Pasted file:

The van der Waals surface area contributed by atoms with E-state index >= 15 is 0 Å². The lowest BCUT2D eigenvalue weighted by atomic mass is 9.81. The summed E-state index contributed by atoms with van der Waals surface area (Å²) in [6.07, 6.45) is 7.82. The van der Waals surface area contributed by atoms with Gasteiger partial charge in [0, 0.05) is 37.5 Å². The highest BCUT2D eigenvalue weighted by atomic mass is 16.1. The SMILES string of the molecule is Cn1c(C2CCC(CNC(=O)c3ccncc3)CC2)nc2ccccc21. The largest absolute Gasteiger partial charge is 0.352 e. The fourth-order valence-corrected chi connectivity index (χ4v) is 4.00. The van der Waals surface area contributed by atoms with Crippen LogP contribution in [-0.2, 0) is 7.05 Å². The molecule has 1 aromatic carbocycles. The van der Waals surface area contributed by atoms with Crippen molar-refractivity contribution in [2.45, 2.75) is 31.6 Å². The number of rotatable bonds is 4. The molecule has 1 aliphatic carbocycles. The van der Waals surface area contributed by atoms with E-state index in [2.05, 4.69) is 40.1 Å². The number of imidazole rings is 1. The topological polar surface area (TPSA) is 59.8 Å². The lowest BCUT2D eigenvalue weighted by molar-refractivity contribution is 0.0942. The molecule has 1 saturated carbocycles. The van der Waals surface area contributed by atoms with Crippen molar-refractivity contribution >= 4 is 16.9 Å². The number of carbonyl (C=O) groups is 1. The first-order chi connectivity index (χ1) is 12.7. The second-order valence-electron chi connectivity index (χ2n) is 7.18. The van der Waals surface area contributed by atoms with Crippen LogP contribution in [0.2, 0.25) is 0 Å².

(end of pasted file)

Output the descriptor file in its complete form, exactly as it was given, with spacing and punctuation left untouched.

The van der Waals surface area contributed by atoms with E-state index >= 15 is 0 Å². The lowest BCUT2D eigenvalue weighted by atomic mass is 9.81. The summed E-state index contributed by atoms with van der Waals surface area (Å²) in [6.07, 6.45) is 7.82. The van der Waals surface area contributed by atoms with Gasteiger partial charge in [0, 0.05) is 37.5 Å². The highest BCUT2D eigenvalue weighted by atomic mass is 16.1. The SMILES string of the molecule is Cn1c(C2CCC(CNC(=O)c3ccncc3)CC2)nc2ccccc21. The largest absolute Gasteiger partial charge is 0.352 e. The fourth-order valence-corrected chi connectivity index (χ4v) is 4.00. The van der Waals surface area contributed by atoms with Crippen LogP contribution in [-0.2, 0) is 7.05 Å². The molecule has 1 aromatic carbocycles. The van der Waals surface area contributed by atoms with Crippen molar-refractivity contribution in [2.45, 2.75) is 31.6 Å². The number of rotatable bonds is 4. The molecule has 1 aliphatic carbocycles. The van der Waals surface area contributed by atoms with E-state index in [2.05, 4.69) is 40.1 Å². The number of imidazole rings is 1. The topological polar surface area (TPSA) is 59.8 Å². The lowest BCUT2D eigenvalue weighted by molar-refractivity contribution is 0.0942. The molecule has 1 saturated carbocycles. The van der Waals surface area contributed by atoms with Crippen molar-refractivity contribution >= 4 is 16.9 Å². The number of carbonyl (C=O) groups is 1. The first-order chi connectivity index (χ1) is 12.7. The second-order valence-electron chi connectivity index (χ2n) is 7.18. The van der Waals surface area contributed by atoms with Crippen LogP contribution in [0.2, 0.25) is 0 Å².